>>> All of this is to minimise header file dependency, so FooBar's
    >>> definition is not dragged in.
    >>> I know that where SomeFunction2 is defined, a full definition of
    >>> FooBar is needed.

    >>
    >> Since in the context of the declaration of 'SomeFunction2' the full
    >> definition
    >> of 'std::vector<FooBar>' is not required, it is not going to be
    >> instantiated. If
    >> no instantiation happens, FooBar may be incomplete. The declaration of
    >> 'SomFunction2' is legal, I suppose.

    >
    > Not formally.
    >
    > C++98 §17.4.3.6/2, about standard library containers:
    > "In particular, the effects are undefined in the following cases:
    > [blah blah]
    > - if an incomplete type (3.9) is used as a template argument when
    > instantiating a template component"

    Why do you think the declaration in OP has to instantiate std::vector<FooBar>?

    From 14.7.1-1 (C++ 2003):
    Unless a class template specialization has been explicitly instantiated (14.7.2)
    or explicitly specialized
    (14.7.3), the class template specialization is implicitly instantiated when the
    specialization is referenced in a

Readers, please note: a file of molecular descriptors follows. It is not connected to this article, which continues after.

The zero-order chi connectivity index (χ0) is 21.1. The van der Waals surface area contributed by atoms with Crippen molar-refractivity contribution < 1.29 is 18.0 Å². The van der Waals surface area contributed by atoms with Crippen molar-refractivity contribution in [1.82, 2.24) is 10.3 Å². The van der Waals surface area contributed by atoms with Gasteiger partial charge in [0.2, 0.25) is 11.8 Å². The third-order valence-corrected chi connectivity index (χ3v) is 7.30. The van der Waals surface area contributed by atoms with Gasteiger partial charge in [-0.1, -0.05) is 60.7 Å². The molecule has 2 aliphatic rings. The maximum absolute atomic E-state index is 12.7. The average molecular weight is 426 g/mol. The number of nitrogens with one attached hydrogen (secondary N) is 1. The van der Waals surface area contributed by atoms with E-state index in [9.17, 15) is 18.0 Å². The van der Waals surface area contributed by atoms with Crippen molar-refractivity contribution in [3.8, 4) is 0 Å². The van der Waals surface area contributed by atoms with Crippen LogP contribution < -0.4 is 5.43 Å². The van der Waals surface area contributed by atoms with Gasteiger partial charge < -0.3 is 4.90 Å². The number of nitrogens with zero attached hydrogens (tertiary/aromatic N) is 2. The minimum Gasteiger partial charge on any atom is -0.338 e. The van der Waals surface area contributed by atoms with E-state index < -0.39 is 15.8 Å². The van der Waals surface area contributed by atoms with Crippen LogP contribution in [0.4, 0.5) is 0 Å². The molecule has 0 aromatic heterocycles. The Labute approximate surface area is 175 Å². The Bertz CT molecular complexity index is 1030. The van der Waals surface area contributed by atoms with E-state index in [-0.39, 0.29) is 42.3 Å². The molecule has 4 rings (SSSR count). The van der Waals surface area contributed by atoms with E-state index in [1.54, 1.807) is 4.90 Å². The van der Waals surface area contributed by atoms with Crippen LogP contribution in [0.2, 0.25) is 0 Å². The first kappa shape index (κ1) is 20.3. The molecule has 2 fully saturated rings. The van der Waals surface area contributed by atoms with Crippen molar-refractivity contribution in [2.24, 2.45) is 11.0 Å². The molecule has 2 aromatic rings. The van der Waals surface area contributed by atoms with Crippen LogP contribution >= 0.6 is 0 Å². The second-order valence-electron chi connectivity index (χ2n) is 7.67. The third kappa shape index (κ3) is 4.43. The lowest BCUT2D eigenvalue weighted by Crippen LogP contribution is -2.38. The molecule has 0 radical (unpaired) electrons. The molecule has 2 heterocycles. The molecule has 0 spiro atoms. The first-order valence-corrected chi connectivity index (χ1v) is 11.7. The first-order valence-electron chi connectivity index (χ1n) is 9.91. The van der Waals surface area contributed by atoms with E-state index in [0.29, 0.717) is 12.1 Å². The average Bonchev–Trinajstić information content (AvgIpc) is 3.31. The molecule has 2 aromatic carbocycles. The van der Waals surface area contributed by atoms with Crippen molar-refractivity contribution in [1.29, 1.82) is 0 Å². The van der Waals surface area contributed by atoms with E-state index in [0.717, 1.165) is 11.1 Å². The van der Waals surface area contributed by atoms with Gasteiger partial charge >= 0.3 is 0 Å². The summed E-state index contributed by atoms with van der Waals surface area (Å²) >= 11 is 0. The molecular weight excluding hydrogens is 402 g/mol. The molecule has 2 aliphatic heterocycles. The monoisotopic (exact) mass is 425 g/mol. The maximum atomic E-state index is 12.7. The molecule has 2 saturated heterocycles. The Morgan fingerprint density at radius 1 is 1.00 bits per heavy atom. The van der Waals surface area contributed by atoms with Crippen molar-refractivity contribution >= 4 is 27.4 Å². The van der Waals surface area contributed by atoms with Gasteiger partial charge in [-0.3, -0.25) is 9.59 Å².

context that requires a completely-defined object type or when the completeness
    of the class type affects the
    semantics of the program.

    std::vector<FooBar>& does not seem to require a completely-defined object.

    -Pavel

    >
    > That is, standard libary containers are special, in that the element
    > type must (formally) be complete.
    >
    > A compiler is free to check, by any means, that the type is complete.
    >
    > Doing such checking yourself might look like this:
    >
    >
    > <code>
    > namespace pedantic {
    >
    > template< class Elem, int enforcedCompleteness = sizeof( Elem ) >
    > class Vector
    > {
    > // ...
    > };
    > }
    >
    > // Forward Declaration
    > class FooBar;
    >